ESOPs have several significant tax benefits, the most important of which are:
1. Contributions of stock are tax deductible: That means companies can get a current cash flow advantage by issuing new shares or treasury shares to the ESOP, although this means existing owners will be diluted.
2. Cash contributions are deductible: A company can contribute cash on a discretionary basis year-to-year and take a tax deduction for it, whether the contribution is used to buy shares from current owners or to build up a cash reserve in the ESOP for future use.
3. Contributions used to repay a loan the ESOP takes out to buy company shares are tax-deductible: The ESOP can borrow money to buy existing shares, new shares, or treasury shares. Regardless of the use, the contributions are deductible, meaning ESOP financing is done in pretax dollars.
4. Sellers in a C corporation can get a tax deferral: In C corporations, once the ESOP owns 30% of all the shares in the company, the seller can reinvest the proceeds of the sale in other securities and defer any tax on the gain.
5. In S corporations, the percentage of ownership held by the ESOP is not subject to income tax at the federal level (and usually the state level as well): That means, for instance, that there is no income tax on 30% of the profits of an S corporation with an ESOP holding 30% of the stock, and no income tax at all on the profits of an S corporation wholly owned by its ESOP. Note, however, that the ESOP still must get a pro-rata share of any distributions the company makes to owners.
6. Dividends are tax deductible: Reasonable dividends used to repay an ESOP loan, passed through to employees, or reinvested by employees in company stock are tax deductible.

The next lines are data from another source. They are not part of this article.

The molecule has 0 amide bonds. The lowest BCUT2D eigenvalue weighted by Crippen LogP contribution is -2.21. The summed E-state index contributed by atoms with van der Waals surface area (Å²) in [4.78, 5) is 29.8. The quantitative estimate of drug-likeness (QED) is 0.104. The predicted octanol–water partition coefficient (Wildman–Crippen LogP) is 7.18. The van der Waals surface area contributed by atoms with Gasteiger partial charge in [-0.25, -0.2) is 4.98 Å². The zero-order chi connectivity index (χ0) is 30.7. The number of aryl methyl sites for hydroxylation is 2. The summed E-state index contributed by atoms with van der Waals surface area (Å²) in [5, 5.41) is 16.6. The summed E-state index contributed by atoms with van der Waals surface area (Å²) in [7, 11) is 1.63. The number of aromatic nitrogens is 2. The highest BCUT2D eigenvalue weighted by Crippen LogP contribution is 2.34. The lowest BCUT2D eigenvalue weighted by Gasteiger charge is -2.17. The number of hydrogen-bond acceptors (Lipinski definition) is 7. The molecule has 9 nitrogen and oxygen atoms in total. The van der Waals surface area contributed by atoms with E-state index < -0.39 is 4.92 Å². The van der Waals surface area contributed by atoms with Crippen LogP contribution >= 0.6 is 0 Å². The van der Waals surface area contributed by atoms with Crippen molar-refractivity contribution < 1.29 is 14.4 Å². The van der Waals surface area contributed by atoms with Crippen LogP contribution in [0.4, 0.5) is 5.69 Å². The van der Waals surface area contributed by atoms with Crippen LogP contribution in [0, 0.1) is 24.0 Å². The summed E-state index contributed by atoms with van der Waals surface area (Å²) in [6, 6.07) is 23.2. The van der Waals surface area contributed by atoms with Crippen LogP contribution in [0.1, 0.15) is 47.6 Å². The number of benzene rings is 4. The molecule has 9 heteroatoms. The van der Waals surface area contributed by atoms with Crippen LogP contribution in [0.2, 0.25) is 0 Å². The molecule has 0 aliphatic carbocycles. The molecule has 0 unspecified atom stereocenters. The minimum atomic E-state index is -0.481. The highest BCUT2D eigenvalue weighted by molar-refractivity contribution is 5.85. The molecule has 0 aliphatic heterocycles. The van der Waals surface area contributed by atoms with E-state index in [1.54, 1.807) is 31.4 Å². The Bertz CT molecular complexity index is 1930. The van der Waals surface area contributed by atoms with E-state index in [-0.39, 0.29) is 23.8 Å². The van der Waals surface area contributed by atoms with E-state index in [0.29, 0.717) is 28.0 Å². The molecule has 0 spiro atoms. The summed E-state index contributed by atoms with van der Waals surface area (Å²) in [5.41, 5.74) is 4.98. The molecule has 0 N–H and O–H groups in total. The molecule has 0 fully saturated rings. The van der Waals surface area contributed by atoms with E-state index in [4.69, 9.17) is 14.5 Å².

7. Employees pay no tax on the contributions to the ESOP, only the distribution of their accounts, and then at potentially favorable rates: The employees can roll over their distributions in an IRA or other retirement plan or pay current tax on the distribution, with any gains accumulated over time taxed as capital gains. The income tax portion of the distributions, however, is subject to a 10% penalty if made before normal retirement age.
Note that all contribution limits are subject to certain limitations, although these rarely pose a problem for companies.
As attractive as these tax benefits are, there are limits and drawbacks. The law does not allow ESOPs to be used in partnerships and most professional corporations. ESOPs can be used in S corporations, but do not qualify for the rollover treatment discussed above and have lower contribution limits. Private companies must repurchase shares of departing employees, and this can become a major expense. The cost of setting up an ESOP is also substantial—perhaps $40,000 for the simplest of plans in small companies, and it goes up from there. Any time new shares are issued, the stock of existing owners is diluted. That dilution must be weighed against the tax and motivation benefits an ESOP can provide. Finally, ESOPs will improve corporate performance only if combined with opportunities for employees to participate in decisions affecting their work.
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